Perhaps you didn’t notice, but if you have OS X Mavericks on your Mac, chances are you enabled iCloud Keychain the moment you installed it. This convenient tool allows you to keep your passwords and accounts synchronized across all your Apple devices, like your Mac and your iPhone.
If you are not sure you have it enabled for not, on your Mac head to System Preferences and click on iCloud. If the iCloud Keychain option is checked, then you are good to go.
There are some issues that pop up constantly with iCloud Keychain, though, if you don’t know how to set it up properly both on your Mac and on your iOS devices.
For example, on your Mac, despite it being enabled, there are some websites that just plain refuse to allow Safari to remember your passwords. In similar fashion, there are some websites that iCloud Keychain has no problem working with, but then it fails to do so if you use an alternative URL to access them.
On iOS devices, iCloud Keychain also can’t seem to integrate with some apps, which means you’ll have to always enter your username and password when using them.
Thankfully, these are not permanent issues, but you’ll need to hunt down a bit on both your Mac’s and iPhone’s preferences in order to fix them.
So let’s take a look at how to do just that.
On Your iOS Devices
Let’s fix these issues on your iOS device first while also taking care of other settings. To do that, on your iPhone head to Settings, then scroll down and tap on Safari.
On the next screen tap on Passwords & AutoFill. There, make sure to toggle ON all the switches available, specially the one that says Always Allow. This will force data autofill on all websites, even if they request the browser not to store your passwords (like private forums or websites where you perform sensitive financial operations for example).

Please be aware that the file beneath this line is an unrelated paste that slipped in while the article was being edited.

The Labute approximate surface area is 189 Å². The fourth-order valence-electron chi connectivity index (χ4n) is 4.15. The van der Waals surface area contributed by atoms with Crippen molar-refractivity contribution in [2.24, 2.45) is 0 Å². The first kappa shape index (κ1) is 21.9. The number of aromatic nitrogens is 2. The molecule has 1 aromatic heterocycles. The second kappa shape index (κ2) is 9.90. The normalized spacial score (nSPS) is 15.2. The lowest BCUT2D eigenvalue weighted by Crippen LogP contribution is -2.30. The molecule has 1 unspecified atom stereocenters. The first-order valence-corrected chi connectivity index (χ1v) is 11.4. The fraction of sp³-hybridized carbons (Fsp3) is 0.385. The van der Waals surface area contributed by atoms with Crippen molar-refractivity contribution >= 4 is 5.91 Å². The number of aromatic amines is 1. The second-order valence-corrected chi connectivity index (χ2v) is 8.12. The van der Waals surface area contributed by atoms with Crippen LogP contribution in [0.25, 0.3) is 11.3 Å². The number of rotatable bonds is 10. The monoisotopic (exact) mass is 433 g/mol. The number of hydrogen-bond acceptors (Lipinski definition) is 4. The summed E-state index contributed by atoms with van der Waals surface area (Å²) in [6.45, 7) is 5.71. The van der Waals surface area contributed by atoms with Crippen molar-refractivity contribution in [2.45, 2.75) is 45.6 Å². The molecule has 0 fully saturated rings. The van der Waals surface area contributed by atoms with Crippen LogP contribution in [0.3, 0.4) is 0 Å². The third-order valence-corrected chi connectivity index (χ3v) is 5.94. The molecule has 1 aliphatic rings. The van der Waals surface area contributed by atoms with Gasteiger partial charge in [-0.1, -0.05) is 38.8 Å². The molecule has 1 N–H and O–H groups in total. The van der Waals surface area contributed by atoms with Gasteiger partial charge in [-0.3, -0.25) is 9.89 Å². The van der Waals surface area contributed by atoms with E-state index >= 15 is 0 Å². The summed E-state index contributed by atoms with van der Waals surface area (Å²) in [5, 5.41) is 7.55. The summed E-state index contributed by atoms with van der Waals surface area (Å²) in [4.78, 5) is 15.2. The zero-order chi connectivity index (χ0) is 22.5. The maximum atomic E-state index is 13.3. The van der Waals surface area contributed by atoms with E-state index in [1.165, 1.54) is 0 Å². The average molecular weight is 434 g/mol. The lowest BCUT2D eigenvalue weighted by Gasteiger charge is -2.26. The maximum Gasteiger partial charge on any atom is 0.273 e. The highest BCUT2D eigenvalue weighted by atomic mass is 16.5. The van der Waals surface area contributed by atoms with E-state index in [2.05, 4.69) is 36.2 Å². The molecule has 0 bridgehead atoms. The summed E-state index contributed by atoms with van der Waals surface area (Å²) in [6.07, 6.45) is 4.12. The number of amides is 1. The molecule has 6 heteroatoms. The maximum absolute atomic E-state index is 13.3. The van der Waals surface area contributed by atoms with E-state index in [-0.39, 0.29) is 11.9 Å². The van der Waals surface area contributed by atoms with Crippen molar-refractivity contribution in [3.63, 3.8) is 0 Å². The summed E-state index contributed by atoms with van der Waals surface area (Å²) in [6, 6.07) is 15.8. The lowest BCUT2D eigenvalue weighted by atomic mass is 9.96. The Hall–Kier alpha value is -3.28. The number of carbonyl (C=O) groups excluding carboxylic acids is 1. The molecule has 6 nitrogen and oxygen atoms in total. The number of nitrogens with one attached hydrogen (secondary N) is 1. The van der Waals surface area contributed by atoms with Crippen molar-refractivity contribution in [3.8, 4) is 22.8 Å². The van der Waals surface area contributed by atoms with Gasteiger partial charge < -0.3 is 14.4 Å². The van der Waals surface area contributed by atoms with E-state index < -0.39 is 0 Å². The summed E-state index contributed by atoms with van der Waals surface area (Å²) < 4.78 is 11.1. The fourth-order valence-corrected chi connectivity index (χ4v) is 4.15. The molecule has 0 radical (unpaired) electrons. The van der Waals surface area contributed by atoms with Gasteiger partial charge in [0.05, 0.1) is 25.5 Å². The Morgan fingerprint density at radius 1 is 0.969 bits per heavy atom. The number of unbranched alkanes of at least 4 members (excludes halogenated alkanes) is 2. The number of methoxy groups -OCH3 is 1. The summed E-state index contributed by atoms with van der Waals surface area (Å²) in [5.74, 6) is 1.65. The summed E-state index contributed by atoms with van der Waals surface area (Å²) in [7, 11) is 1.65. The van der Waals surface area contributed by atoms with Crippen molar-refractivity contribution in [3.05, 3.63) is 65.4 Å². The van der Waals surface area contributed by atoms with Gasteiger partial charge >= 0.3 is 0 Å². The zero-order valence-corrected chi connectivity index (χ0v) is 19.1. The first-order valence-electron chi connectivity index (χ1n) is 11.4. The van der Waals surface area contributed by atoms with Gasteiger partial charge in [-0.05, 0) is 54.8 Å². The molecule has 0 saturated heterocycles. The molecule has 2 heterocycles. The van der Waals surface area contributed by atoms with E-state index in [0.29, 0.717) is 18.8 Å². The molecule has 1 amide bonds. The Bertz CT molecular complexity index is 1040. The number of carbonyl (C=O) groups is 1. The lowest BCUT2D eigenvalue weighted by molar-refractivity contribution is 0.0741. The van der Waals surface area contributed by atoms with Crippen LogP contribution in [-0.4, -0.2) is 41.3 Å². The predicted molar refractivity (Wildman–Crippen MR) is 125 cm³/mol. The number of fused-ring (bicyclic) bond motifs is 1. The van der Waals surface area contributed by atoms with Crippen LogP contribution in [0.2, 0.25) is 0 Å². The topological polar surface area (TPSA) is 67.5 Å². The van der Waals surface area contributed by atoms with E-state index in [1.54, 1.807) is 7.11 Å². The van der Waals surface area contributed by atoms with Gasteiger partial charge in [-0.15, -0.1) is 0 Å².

While you are there, you can also access the Saved Passwords option, from where you’ll be able to see a list with all the websites where you have an account and a password to access it. Just tap on a website, confirm with your passcode and you will be able to see the website and the password you use to access it.
This is particularly helpful if you are trying to access one of those websites from an alternative URL that Safari and iCloud Keychain simply won’t recognize. It can also help you copy the password and use it on an app if you don’t want to access its website.
Think of it like something along the lines of the Keychain Access app that we mentioned in a past entry.
On Your Mac
Now, on your Mac, you can take care of these very same issues by accessing their equivalent options on Safari’s preferences.
Once you open them, click on the Passwords tab and make sure to check the bottom option: Allows AutoFill even for websites that request passwords not be saved.
There, you can also recover any saved password from websites you have accounts on by right-clicking on any of the listed websites and selecting the appropriate option.
And that’s about it. If you frequently use websites where you have accounts on (I know you do), then you can save yourself a lot of time by tweaking these settings. So do it and enjoy the convenience!